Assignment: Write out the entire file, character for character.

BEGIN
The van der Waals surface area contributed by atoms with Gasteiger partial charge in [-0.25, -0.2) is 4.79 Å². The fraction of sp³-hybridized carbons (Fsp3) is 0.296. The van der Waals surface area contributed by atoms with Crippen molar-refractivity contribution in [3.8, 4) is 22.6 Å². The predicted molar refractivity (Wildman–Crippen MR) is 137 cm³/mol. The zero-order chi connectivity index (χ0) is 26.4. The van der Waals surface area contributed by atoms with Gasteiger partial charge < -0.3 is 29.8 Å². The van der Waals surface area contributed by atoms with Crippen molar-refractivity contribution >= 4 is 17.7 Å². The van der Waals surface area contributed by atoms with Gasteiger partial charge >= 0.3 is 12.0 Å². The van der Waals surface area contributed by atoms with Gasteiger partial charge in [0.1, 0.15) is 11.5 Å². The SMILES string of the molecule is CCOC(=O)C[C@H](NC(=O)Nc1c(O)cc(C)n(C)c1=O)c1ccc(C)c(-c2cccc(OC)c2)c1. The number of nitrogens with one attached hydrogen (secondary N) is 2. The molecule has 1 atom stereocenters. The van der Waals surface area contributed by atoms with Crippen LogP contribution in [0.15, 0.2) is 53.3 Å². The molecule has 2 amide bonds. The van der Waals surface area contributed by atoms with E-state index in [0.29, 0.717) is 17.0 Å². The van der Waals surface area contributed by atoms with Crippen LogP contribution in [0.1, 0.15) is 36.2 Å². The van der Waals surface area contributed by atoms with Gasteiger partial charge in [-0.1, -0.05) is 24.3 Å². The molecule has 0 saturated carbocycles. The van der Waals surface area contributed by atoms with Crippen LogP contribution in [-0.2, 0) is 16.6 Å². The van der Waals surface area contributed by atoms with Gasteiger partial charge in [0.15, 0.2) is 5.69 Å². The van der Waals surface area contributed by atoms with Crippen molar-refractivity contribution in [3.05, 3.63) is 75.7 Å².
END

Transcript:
The van der Waals surface area contributed by atoms with Gasteiger partial charge in [-0.25, -0.2) is 4.79 Å². The fraction of sp³-hybridized carbons (Fsp3) is 0.296. The van der Waals surface area contributed by atoms with Crippen molar-refractivity contribution in [3.8, 4) is 22.6 Å². The predicted molar refractivity (Wildman–Crippen MR) is 137 cm³/mol. The zero-order chi connectivity index (χ0) is 26.4. The van der Waals surface area contributed by atoms with Gasteiger partial charge < -0.3 is 29.8 Å². The van der Waals surface area contributed by atoms with Crippen molar-refractivity contribution >= 4 is 17.7 Å². The van der Waals surface area contributed by atoms with Gasteiger partial charge >= 0.3 is 12.0 Å². The van der Waals surface area contributed by atoms with Gasteiger partial charge in [0.1, 0.15) is 11.5 Å². The SMILES string of the molecule is CCOC(=O)C[C@H](NC(=O)Nc1c(O)cc(C)n(C)c1=O)c1ccc(C)c(-c2cccc(OC)c2)c1. The number of nitrogens with one attached hydrogen (secondary N) is 2. The molecule has 1 atom stereocenters. The van der Waals surface area contributed by atoms with Crippen LogP contribution in [0.15, 0.2) is 53.3 Å². The molecule has 2 amide bonds. The van der Waals surface area contributed by atoms with E-state index in [0.29, 0.717) is 17.0 Å². The van der Waals surface area contributed by atoms with Crippen LogP contribution in [0.1, 0.15) is 36.2 Å². The van der Waals surface area contributed by atoms with Gasteiger partial charge in [-0.1, -0.05) is 24.3 Å². The molecule has 0 saturated carbocycles. The van der Waals surface area contributed by atoms with Crippen LogP contribution in [-0.2, 0) is 16.6 Å². The van der Waals surface area contributed by atoms with Gasteiger partial charge in [0.15, 0.2) is 5.69 Å². The van der Waals surface area contributed by atoms with Crippen molar-refractivity contribution in [3.05, 3.63) is 75.7 Å².